National, News

Juba, Nairobi sign growth boost deal

By Bida Elly David


South Sudan and Kenya have agreed to boost infrastructural development to ease mobility of people and trade between the two sisterly countries.

Over the weekend, President Salva Kiir led a delegation to Nairobi, Kenya, on a one-day state visit to meet his counterpart William Ruto for bilateral talks.

President’s office said in statement that the two heads of state held bilateral discussions on trade, investment and infrastructural development.

“South Sudan and Kenya commit to expanding bilateral ties in areas of trade, investment, and infrastructure development to enhance regional cooperation,” a statement on Kiir’s official page partly reads.

The meeting between the two heads of state prioritized connection of fibre optics to boost connectivity that can ease communication networks.

“While in Kenya, Kiir and Ruto witnessed the signing of a Memorandum of Understanding (MOU) to establish a fibre optic cable along the Eldoret-Juba Road to enhance connectivity between the two countries,” the statement added.

Presidents Salva Kiir and William Ruto also discussed the Lamu Port-South Sudan-Ethiopia-Transport Corridor project (LAPSSET) progress and development.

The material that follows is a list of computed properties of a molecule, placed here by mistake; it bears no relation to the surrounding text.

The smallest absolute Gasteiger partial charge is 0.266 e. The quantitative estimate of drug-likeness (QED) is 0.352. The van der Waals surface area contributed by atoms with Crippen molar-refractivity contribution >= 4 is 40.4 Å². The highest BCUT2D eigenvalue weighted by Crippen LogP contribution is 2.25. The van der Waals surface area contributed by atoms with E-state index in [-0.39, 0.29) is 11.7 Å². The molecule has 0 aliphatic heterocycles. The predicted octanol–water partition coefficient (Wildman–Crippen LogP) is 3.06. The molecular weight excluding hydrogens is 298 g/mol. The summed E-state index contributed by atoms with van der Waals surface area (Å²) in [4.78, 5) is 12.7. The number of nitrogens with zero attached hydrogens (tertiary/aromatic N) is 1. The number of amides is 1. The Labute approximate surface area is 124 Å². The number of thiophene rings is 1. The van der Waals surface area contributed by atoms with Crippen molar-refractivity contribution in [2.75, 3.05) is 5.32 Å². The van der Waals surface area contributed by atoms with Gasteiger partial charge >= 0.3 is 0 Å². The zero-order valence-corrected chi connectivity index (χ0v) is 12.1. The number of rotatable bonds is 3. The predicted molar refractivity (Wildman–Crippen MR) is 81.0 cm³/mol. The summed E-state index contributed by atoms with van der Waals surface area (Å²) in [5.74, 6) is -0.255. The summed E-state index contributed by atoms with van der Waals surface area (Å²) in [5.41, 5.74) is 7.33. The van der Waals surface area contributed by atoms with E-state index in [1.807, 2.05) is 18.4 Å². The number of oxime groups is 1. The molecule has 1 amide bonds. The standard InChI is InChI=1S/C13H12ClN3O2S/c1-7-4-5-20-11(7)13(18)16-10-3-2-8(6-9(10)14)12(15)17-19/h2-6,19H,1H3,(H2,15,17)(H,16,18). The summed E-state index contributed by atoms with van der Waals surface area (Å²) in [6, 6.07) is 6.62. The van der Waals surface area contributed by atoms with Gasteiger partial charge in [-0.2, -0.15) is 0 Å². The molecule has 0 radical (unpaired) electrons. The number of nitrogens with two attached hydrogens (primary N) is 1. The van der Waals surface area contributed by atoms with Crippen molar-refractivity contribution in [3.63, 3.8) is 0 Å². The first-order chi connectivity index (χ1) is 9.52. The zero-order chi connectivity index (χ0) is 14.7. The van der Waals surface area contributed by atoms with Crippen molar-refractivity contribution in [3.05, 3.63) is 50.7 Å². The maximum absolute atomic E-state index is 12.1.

The two heads of state, however, did not clarify in their meeting when the project would be effective under the agreement signed on Saturday.

The duo further discussed peace in the region, with a focus on de-escalating the armed conflict in the neighboring republic of Sudan.

Presidents Kiir and Ruto, however, agreed to first improve security between the two countries before the infrastructure project kicks off as planned.

South Sudan is a strategic partner for Kenya in many areas. Both countries have cultural similarities, as many people from South Sudan lived in Kenya before independence.

The Global Centre on Adaptation (GCA) is working with the African Development Bank (AfDB) and Kenya Highways Authority to mainstream climate adaptation and resilience into a US$223 million investment to upgrade critical transport links between Kenya and South Sudan.

The project will enhance connectivity along the Lesseru-Nadapal-Juba road corridor, to reduce travel time and cost, and improve safety along the road.

The project aims to promote uninterrupted trade and communication between Kenya and South Sudan.

It will link landlocked South Sudan to a seaport, boost export-oriented agricultural development in the region, and contribute to the economic and social empowerment of the local population, as well as enhancing the capacity for job creation.

But South Sudan is behind schedule to complete construction of its part of the Juba-Torit-Nadapal road project, connecting to the Kenyan border.


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